We already know cloud computing is going to be a huge business; that’s why we devoted a full day to it last week at the GeekWire Cloud Tech Summit. But is this movement simply a transfer of the old style of enterprise computing to a new one, or a brand new world?
During the event, Keith Weiss of Morgan Stanley laid out a few scenarios for the next phase of cloud computing growth across all major aspects of this world, including software-as-a-service companies like Workday, platform-as-a-service companies like Pivotal, and infrastructure-as-a-service companies like Amazon Web Services. By 2021, Morgan Stanley expects that 44 percent of all application workloads across these categories will run in cloud services, creating immense opportunity for companies selling cloud services, he said.
Cloud services give companies a degree of flexibility that they didn’t have in the past with on-premises software updated every few years. “(The cloud) enables you to get a lot of adjunct functionality around it without breaking your ability to move forward with the innovation,” he said, and that’s especially true for SaaS companies that also provide platform development services.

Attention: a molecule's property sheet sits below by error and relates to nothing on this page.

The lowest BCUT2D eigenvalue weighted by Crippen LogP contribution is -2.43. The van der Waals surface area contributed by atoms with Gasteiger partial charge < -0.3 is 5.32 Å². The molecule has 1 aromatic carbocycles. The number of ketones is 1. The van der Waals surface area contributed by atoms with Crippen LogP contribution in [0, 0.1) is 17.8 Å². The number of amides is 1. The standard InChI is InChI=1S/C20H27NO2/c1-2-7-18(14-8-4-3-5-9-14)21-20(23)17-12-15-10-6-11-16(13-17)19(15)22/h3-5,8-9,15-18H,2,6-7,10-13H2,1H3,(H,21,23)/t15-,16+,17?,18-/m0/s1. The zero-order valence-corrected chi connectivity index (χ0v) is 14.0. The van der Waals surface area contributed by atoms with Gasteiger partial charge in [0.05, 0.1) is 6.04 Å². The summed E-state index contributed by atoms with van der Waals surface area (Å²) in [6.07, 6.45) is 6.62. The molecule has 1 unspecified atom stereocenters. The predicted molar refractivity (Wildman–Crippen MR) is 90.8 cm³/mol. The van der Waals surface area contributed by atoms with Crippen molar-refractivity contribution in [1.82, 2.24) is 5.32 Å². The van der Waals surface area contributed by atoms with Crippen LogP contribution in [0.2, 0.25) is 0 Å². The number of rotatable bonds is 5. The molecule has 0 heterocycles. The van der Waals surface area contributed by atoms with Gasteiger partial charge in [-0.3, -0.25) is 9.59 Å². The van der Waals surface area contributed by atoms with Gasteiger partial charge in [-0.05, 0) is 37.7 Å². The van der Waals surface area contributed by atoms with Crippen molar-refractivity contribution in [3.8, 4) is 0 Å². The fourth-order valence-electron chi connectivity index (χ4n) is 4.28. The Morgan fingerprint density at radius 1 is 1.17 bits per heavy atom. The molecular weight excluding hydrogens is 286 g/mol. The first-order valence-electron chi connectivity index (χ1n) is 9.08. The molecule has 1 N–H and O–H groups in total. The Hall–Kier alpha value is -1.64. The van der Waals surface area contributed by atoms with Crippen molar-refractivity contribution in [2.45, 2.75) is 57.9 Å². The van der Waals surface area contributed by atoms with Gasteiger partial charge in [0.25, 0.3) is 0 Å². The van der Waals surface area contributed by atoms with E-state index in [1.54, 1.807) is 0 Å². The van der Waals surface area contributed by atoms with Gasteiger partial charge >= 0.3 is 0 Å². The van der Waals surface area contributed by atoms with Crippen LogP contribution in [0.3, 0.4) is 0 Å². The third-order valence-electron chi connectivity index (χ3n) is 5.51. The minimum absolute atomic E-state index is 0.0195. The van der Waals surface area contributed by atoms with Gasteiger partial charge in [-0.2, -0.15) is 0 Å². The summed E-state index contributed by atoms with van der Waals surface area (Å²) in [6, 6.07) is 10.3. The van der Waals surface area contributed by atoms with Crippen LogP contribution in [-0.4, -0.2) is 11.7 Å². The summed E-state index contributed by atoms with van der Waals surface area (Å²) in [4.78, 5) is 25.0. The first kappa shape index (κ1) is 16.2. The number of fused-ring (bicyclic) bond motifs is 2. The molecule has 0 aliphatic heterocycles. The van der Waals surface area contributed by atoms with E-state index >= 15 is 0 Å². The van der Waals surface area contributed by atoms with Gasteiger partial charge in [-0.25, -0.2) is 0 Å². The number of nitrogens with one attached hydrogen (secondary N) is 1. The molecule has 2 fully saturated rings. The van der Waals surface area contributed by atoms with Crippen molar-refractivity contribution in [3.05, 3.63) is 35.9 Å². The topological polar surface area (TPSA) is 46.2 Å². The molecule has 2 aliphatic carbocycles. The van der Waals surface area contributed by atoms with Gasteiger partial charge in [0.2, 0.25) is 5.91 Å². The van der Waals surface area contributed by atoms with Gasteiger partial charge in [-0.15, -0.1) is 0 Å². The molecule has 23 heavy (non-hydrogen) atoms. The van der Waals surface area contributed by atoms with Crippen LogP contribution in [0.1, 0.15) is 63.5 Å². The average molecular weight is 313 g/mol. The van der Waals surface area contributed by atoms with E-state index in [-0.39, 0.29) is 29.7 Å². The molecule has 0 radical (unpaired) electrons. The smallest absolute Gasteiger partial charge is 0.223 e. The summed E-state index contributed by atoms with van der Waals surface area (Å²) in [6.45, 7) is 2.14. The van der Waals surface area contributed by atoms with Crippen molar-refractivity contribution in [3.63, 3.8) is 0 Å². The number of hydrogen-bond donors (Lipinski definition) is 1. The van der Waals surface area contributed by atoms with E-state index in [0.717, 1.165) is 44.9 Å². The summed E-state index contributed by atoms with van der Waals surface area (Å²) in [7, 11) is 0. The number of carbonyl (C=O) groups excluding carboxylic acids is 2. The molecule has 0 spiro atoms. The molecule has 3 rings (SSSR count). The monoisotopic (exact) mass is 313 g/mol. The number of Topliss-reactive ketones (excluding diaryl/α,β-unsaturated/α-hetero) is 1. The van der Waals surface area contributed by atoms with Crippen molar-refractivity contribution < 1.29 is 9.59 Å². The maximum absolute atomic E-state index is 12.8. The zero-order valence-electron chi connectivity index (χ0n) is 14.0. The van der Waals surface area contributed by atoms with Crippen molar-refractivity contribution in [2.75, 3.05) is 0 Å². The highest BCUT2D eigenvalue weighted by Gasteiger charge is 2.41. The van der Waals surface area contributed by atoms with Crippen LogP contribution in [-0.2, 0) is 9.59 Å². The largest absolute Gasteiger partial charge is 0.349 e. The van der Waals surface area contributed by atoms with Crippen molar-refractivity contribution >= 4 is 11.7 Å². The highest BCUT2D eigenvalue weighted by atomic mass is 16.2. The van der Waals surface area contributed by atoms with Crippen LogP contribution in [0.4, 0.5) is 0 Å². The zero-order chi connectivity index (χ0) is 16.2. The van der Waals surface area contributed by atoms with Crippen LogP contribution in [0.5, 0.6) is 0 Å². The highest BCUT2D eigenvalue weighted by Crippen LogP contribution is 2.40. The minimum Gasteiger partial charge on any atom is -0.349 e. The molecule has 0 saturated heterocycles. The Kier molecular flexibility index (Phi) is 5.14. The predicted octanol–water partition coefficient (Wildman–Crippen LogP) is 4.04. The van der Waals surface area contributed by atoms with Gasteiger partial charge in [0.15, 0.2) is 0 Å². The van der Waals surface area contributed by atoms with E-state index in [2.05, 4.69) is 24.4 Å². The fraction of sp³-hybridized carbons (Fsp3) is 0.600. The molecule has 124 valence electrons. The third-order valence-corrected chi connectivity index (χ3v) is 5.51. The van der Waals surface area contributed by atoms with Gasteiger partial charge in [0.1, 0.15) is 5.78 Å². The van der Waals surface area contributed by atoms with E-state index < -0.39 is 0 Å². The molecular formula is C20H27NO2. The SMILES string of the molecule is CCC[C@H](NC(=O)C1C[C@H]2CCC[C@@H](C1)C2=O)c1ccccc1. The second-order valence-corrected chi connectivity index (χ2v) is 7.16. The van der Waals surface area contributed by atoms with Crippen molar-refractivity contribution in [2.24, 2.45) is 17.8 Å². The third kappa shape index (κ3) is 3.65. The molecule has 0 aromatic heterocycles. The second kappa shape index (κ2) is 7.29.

The real question is whether the ease and flexibility of cloud services will encourage a boom in application development, as opposed to companies simply moving their existing applications to the cloud and calling it a day. In order words, assuming that 44 percent of workloads referenced above do move to the cloud, will cloud services actually encourage the development of more workloads?
Weiss argued for the latter. According to Morgan Stanley surveys, “75 percent of CIOs say the pace of workload growth is accelerating, and 85 percent say it will over the next three years,” he said. That points toward even greater opportunity in the cloud than even optimistic observers from a few years back could have predicted.